Bromated and Bleached seems to just mean 'over processed and poor quality' in my book. I've also heard the scary stories about bromated, so I've just stuck to KA and TJ's brand etc since then. For a few cents more, why risk it?

                                          I am a huge fan of the slow, cold rise in the fridge as detailed in Artisan Bread every day. It is super simple, although the doughs tend to be very sticky, because they are so 'wet' - really something you'd only want to mess with if you had a stand mixer. Whenever I've made bread or dough in the past letting it rise in a warm place for a few hours, I could never get rid of that yeasty taste, not sure if it didn't rise long enough or what, but the new cold rise method is cake. Just mix it in your stand mixer, cover it, take it out an hour before while your prepping other stuff, and bake it. Makes excellent pizza dough and foccacia and ciabatta so far.

                                          Anyways I've found a source cheap source for Double 0 / dopio cero flour over in the north end (Polcari's Market has bins of the stuff) ....I'm thinking of giving it a try for pizza's. Anyone ever use the stuff and does it work differently than regular US flour? More or less hydration needed per volume etc?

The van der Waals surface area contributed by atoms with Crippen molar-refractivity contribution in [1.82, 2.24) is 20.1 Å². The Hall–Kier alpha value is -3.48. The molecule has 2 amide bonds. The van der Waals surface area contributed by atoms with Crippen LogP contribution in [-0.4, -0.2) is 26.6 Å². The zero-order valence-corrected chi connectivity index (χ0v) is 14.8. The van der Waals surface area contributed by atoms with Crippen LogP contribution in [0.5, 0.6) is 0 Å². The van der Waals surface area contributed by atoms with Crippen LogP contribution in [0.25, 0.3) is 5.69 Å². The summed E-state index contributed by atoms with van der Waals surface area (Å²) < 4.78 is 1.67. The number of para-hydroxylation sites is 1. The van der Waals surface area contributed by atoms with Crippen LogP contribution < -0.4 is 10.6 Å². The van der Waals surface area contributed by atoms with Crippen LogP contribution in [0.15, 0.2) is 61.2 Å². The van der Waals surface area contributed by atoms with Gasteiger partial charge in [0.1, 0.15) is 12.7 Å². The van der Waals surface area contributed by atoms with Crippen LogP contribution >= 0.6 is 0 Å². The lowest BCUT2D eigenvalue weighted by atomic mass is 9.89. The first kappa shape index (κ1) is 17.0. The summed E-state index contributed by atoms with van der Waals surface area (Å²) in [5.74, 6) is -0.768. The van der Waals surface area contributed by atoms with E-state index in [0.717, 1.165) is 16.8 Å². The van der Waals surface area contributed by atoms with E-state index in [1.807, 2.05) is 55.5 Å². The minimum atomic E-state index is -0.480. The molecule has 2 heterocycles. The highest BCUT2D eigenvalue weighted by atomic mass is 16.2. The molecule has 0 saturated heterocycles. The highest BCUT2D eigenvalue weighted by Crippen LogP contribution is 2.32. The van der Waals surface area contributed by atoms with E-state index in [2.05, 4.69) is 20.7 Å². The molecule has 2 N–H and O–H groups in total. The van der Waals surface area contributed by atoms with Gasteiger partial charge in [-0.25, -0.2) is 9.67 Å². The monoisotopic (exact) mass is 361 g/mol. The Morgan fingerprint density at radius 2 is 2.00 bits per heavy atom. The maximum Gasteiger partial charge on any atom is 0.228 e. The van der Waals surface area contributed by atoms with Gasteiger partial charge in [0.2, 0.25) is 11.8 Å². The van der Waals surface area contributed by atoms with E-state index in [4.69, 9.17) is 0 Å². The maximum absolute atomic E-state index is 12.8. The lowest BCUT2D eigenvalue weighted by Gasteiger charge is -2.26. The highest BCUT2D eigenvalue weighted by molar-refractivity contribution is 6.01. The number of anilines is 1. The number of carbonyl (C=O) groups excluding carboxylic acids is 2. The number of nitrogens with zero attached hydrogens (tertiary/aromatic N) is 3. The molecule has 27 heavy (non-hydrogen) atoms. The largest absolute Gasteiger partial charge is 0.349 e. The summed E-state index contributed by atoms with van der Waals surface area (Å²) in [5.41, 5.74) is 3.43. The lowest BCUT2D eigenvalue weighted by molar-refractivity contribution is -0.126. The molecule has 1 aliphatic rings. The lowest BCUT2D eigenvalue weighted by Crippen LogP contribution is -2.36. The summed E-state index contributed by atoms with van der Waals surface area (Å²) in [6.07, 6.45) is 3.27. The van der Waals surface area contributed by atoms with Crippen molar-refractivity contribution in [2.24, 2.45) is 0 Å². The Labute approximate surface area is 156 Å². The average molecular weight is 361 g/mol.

1. re: jefskil

                                            00 flour refers to the grind, not the protein content of the flour. I haven't been to Polcari's in a while, but the 00 flour they had before was oriented towards pasta making. Capone's carries both 00 flour for pasta and pizza. For pizza the imported 00 flour does work differently and to be honest a lot of folks using home ovens prefer either US flour or mixing the 00. Hydration is going to depend on how you are baking the pizza and the style of pizza you are going for. For technical help I would suggest either forums or the Home Cooking board (which has some overlap).

                            2. re: KWagle

                              Costco has King Arthur flour from King Arthur Flour Co.

                              1. re: treb

                                Yes, in 25lb bags, but they only carry AP in Everett.

                                1. re: smtucker

                                  KA flour at Costco 35 cents per pound, KA flour at Market Basket 76 cents per pound, you do the math!